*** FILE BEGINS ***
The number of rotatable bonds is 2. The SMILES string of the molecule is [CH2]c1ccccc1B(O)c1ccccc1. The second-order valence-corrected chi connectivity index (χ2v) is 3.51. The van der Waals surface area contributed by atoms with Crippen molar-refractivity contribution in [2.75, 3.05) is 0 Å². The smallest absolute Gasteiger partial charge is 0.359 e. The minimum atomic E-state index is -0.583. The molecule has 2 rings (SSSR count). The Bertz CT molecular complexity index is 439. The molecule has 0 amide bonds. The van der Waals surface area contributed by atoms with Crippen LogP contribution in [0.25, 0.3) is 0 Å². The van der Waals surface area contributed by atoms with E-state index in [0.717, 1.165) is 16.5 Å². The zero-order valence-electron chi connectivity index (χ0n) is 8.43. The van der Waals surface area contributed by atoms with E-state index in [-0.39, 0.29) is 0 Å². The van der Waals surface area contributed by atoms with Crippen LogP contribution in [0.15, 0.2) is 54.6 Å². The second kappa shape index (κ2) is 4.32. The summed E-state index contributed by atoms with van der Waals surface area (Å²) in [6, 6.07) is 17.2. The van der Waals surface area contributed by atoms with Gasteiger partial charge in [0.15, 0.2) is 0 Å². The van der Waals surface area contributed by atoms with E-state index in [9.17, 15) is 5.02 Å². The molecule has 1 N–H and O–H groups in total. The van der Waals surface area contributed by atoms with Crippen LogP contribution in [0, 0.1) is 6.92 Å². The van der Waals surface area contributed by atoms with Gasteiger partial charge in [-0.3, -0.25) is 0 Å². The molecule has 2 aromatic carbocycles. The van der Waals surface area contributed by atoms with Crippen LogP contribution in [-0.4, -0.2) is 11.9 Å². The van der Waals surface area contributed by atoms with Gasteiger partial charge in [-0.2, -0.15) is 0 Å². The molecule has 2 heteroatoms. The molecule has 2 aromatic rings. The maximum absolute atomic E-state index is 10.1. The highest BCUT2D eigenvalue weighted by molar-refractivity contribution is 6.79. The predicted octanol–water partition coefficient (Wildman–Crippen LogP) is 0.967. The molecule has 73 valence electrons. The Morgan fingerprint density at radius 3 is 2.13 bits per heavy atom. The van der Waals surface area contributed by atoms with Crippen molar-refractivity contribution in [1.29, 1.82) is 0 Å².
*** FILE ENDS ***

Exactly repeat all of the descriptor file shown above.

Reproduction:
The number of rotatable bonds is 2. The SMILES string of the molecule is [CH2]c1ccccc1B(O)c1ccccc1. The second-order valence-corrected chi connectivity index (χ2v) is 3.51. The van der Waals surface area contributed by atoms with Crippen molar-refractivity contribution in [2.75, 3.05) is 0 Å². The smallest absolute Gasteiger partial charge is 0.359 e. The minimum atomic E-state index is -0.583. The molecule has 2 rings (SSSR count). The Bertz CT molecular complexity index is 439. The molecule has 0 amide bonds. The van der Waals surface area contributed by atoms with Crippen LogP contribution in [0.25, 0.3) is 0 Å². The van der Waals surface area contributed by atoms with E-state index in [0.717, 1.165) is 16.5 Å². The zero-order valence-electron chi connectivity index (χ0n) is 8.43. The van der Waals surface area contributed by atoms with E-state index in [-0.39, 0.29) is 0 Å². The van der Waals surface area contributed by atoms with Crippen LogP contribution in [0.15, 0.2) is 54.6 Å². The second kappa shape index (κ2) is 4.32. The summed E-state index contributed by atoms with van der Waals surface area (Å²) in [6, 6.07) is 17.2. The van der Waals surface area contributed by atoms with Gasteiger partial charge in [0.15, 0.2) is 0 Å². The van der Waals surface area contributed by atoms with E-state index in [9.17, 15) is 5.02 Å². The molecule has 1 N–H and O–H groups in total. The van der Waals surface area contributed by atoms with Crippen LogP contribution in [0, 0.1) is 6.92 Å². The van der Waals surface area contributed by atoms with Gasteiger partial charge in [-0.3, -0.25) is 0 Å². The molecule has 2 aromatic carbocycles. The van der Waals surface area contributed by atoms with Crippen LogP contribution in [-0.4, -0.2) is 11.9 Å². The van der Waals surface area contributed by atoms with Gasteiger partial charge in [-0.2, -0.15) is 0 Å². The molecule has 2 heteroatoms. The molecule has 2 aromatic rings. The maximum absolute atomic E-state index is 10.1. The highest BCUT2D eigenvalue weighted by molar-refractivity contribution is 6.79. The predicted octanol–water partition coefficient (Wildman–Crippen LogP) is 0.967. The molecule has 73 valence electrons. The Morgan fingerprint density at radius 3 is 2.13 bits per heavy atom. The van der Waals surface area contributed by atoms with Crippen molar-refractivity contribution in [1.29, 1.82) is 0 Å².